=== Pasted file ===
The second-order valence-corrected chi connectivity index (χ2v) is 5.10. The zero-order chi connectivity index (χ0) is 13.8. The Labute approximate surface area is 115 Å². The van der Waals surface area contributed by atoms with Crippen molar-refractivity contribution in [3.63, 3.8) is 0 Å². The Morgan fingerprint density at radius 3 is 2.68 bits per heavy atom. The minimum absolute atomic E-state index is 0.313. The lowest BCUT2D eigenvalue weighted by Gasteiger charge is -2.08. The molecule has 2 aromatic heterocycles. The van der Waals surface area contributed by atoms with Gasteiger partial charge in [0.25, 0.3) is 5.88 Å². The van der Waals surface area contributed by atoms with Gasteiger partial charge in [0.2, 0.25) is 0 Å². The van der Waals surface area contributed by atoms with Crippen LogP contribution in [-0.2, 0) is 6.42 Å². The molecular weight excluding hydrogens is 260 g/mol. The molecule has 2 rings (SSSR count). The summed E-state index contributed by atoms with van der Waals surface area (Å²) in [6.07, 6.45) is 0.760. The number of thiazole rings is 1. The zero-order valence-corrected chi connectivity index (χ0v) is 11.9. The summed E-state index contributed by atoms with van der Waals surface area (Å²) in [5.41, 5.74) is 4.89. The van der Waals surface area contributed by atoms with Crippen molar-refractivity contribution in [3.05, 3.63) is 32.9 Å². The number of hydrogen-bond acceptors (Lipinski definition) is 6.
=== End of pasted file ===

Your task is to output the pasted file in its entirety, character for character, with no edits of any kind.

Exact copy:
The second-order valence-corrected chi connectivity index (χ2v) is 5.10. The zero-order chi connectivity index (χ0) is 13.8. The Labute approximate surface area is 115 Å². The van der Waals surface area contributed by atoms with Crippen molar-refractivity contribution in [3.63, 3.8) is 0 Å². The Morgan fingerprint density at radius 3 is 2.68 bits per heavy atom. The minimum absolute atomic E-state index is 0.313. The lowest BCUT2D eigenvalue weighted by Gasteiger charge is -2.08. The molecule has 2 aromatic heterocycles. The van der Waals surface area contributed by atoms with Gasteiger partial charge in [0.25, 0.3) is 5.88 Å². The van der Waals surface area contributed by atoms with Gasteiger partial charge in [0.2, 0.25) is 0 Å². The van der Waals surface area contributed by atoms with Crippen LogP contribution in [-0.2, 0) is 6.42 Å². The molecular weight excluding hydrogens is 260 g/mol. The molecule has 2 rings (SSSR count). The summed E-state index contributed by atoms with van der Waals surface area (Å²) in [6.07, 6.45) is 0.760. The number of thiazole rings is 1. The zero-order valence-corrected chi connectivity index (χ0v) is 11.9. The summed E-state index contributed by atoms with van der Waals surface area (Å²) in [5.41, 5.74) is 4.89. The van der Waals surface area contributed by atoms with Crippen molar-refractivity contribution in [3.05, 3.63) is 32.9 Å². The number of hydrogen-bond acceptors (Lipinski definition) is 6.